...Figure 2. Network map of ethnographically known social connections of Slabebkud circa 1840s–1850s. ...
FIGURES | View All (8)
Journal Article
Ethnohistory (2019) 66 (2): 329–352.
Published: 01 April 2019
...Naomi Sussman Abstract Drawing on expeditionary diaries, official correspondence, Indigenous-authored petitions, and incident reports, this article argues that between 1771 and 1783, the Quechán and “Maricopa” alliance networks controlling the Lower Colorado and Gila Rivers compelled Spanish...
FIGURES
Journal Article
Ethnohistory (2011) 58 (1): 91–112.
Published: 01 January 2011
... as indirect evidence of a vast native social and political world largely hidden from modern eyes. By plotting the career and distribution of particular rumors, one may get a sense of channels of communication and networks of exchange among the native peoples in the Hudson Valley as well as of the ties...
Journal Article
Ethnohistory (2016) 63 (1): 143–166.
Published: 01 January 2016
... of indigenous Catholicism and Catholic kinship networks that bound eighteenth-century trading communities across the Great Lakes region. Those networks—strong, widespread, and highly important—were also thin: their spiritual practices and faith commitments did not in the 1760s deeply penetrate most Great Lakes...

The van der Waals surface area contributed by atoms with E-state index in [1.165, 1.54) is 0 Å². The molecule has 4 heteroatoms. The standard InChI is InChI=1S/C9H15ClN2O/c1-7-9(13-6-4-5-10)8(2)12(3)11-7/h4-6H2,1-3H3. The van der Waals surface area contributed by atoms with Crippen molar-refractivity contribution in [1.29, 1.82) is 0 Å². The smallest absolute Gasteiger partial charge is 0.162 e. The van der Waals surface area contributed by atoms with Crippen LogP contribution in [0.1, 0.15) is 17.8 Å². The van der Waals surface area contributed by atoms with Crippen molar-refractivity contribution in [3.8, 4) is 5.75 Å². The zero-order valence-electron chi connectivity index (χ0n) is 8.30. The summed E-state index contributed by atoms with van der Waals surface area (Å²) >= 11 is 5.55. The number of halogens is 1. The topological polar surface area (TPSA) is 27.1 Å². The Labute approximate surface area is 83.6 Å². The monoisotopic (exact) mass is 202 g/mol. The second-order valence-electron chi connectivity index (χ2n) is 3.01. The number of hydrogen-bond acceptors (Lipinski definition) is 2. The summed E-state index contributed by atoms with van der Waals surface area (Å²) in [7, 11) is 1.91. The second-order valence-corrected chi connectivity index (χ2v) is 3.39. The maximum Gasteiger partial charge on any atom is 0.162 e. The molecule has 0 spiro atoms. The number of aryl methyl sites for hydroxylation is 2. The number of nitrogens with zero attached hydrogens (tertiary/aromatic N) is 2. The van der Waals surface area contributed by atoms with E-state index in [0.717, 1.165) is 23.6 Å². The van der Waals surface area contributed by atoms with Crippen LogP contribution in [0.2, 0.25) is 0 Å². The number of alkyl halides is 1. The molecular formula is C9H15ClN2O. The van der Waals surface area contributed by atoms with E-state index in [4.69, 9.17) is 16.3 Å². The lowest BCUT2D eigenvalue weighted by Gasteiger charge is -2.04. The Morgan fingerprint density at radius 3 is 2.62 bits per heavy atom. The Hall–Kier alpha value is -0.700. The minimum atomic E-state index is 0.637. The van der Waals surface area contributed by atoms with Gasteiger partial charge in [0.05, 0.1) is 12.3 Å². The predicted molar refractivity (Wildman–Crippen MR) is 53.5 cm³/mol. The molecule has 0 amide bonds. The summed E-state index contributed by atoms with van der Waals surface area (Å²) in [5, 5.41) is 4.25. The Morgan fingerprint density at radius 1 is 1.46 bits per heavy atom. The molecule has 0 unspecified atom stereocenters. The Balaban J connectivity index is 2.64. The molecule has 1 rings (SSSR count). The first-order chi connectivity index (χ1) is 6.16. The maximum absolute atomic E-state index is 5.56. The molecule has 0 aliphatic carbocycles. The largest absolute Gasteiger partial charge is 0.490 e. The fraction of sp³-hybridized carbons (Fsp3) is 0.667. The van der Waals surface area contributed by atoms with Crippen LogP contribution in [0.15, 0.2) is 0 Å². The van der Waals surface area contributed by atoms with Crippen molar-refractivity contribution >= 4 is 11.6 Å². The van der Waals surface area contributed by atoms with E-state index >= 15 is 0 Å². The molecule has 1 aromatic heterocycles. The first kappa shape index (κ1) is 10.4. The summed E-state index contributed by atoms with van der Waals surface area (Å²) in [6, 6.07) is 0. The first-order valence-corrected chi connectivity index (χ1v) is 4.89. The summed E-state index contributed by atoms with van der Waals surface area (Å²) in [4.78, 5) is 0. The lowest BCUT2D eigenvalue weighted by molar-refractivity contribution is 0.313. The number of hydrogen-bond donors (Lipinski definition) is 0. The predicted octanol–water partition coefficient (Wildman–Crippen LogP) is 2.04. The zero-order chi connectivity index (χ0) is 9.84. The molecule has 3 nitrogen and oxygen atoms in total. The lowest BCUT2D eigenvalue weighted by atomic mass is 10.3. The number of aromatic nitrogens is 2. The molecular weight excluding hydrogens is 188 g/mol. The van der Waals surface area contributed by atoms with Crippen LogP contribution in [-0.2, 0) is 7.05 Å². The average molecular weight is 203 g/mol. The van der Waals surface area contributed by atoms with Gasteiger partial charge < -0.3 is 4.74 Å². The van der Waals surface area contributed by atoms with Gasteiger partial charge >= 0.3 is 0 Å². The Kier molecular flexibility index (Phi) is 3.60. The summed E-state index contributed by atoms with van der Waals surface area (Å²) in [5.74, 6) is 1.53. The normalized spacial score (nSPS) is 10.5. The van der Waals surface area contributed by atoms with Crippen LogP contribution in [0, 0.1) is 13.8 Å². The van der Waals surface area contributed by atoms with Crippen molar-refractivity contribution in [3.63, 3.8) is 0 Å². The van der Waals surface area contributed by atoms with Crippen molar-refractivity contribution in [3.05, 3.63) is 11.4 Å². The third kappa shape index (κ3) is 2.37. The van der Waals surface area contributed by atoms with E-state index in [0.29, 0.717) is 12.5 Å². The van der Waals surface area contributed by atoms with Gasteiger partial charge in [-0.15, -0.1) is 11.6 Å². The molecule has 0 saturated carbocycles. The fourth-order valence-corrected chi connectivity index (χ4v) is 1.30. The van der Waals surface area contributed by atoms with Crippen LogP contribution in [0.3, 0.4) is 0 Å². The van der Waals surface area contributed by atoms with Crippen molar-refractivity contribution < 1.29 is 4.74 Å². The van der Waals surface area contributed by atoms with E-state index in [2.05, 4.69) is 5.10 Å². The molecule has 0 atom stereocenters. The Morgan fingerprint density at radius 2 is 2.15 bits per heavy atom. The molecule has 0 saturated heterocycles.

Journal Article
Ethnohistory (2022) 69 (4): 477–491.
Published: 01 October 2022
...Mónica Díaz Abstract This essay focuses on the connective networks among Native peoples that the Jesuit Colegio of San Gregorio and the Good Death Congregation promoted. Specifically, it discusses how aspects of what the article calls the economy of salvation allowed for the strengthening of social...
Journal Article
Ethnohistory (2024) 71 (2): 195–225.
Published: 01 April 2024
... also involved in ololiuhqui networks and seldom wished to comply with his investigations. As a result, well into the 1630s the priest courted the Holy Office of the Inquisition in Mexico with the goal of obtaining jurisdiction over all colonial racial and ethnic categories in New Spain. Ruiz de Alarcón...
FIGURES
Journal Article
Ethnohistory (2000) 47 (1): 133–169.
Published: 01 January 2000
... extravagant expectations and drama. But most year 2000 stories circulating in the region are actually variants of stories being diffused worldwide through evangelical networks and regular mass media. Papua New Guineans are intensely interested in millennial predictions because they perceive the millennium...
Journal Article
Ethnohistory (2000) 47 (2): 423–452.
Published: 01 April 2000
...Susan Sleeper-Smith This article focuses on four Native women who were Christian converts and married French fur traders. As “cultural mediators” and“negotiators of change” they mediated the face-to-face exchange of goods for peltry in the western Great Lakes through Catholic kin networks...
Journal Article
Ethnohistory (2001) 48 (1-2): 123–155.
Published: 01 April 2001
... the 1820s practices of secondary burial re-emerged from long-distance repatriation of soldiers' remains and from ceremonies of tomb-to-tomb transfer as kin built new sepulchres of stone. Because they consumed time, energy, significant financial resources and tended to strengthen local networks of loyalty...